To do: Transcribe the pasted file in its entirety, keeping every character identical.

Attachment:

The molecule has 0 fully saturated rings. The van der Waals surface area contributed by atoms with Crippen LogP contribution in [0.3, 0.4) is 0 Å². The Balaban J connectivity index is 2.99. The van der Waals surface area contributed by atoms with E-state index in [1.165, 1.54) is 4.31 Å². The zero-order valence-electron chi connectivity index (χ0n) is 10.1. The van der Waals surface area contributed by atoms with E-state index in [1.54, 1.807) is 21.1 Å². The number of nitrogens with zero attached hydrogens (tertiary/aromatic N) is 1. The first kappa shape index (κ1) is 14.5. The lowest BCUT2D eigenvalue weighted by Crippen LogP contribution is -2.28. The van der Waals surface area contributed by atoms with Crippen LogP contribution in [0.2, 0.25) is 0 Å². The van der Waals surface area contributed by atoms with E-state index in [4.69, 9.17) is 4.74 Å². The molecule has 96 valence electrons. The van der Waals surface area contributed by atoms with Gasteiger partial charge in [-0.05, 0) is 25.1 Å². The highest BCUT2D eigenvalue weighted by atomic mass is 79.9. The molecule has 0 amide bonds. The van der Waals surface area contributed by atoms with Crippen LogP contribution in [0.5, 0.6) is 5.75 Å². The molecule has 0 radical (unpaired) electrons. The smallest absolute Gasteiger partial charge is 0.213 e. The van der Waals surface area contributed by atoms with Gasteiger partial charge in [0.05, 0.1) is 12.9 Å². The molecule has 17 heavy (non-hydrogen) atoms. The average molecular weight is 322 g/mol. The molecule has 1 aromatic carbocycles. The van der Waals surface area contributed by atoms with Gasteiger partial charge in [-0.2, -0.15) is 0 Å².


The molecule has 0 fully saturated rings. The van der Waals surface area contributed by atoms with Crippen LogP contribution in [0.3, 0.4) is 0 Å². The Balaban J connectivity index is 2.99. The van der Waals surface area contributed by atoms with E-state index in [1.165, 1.54) is 4.31 Å². The zero-order valence-electron chi connectivity index (χ0n) is 10.1. The van der Waals surface area contributed by atoms with E-state index in [1.54, 1.807) is 21.1 Å². The number of nitrogens with zero attached hydrogens (tertiary/aromatic N) is 1. The first kappa shape index (κ1) is 14.5. The lowest BCUT2D eigenvalue weighted by Crippen LogP contribution is -2.28. The van der Waals surface area contributed by atoms with Crippen LogP contribution in [0.2, 0.25) is 0 Å². The van der Waals surface area contributed by atoms with E-state index in [4.69, 9.17) is 4.74 Å². The molecule has 96 valence electrons. The van der Waals surface area contributed by atoms with Gasteiger partial charge in [-0.05, 0) is 25.1 Å². The highest BCUT2D eigenvalue weighted by atomic mass is 79.9. The molecule has 0 amide bonds. The van der Waals surface area contributed by atoms with Crippen LogP contribution in [0.5, 0.6) is 5.75 Å². The molecule has 0 radical (unpaired) electrons. The smallest absolute Gasteiger partial charge is 0.213 e. The van der Waals surface area contributed by atoms with Gasteiger partial charge in [0.05, 0.1) is 12.9 Å². The molecule has 17 heavy (non-hydrogen) atoms. The average molecular weight is 322 g/mol. The molecule has 1 aromatic carbocycles. The van der Waals surface area contributed by atoms with Gasteiger partial charge in [-0.2, -0.15) is 0 Å².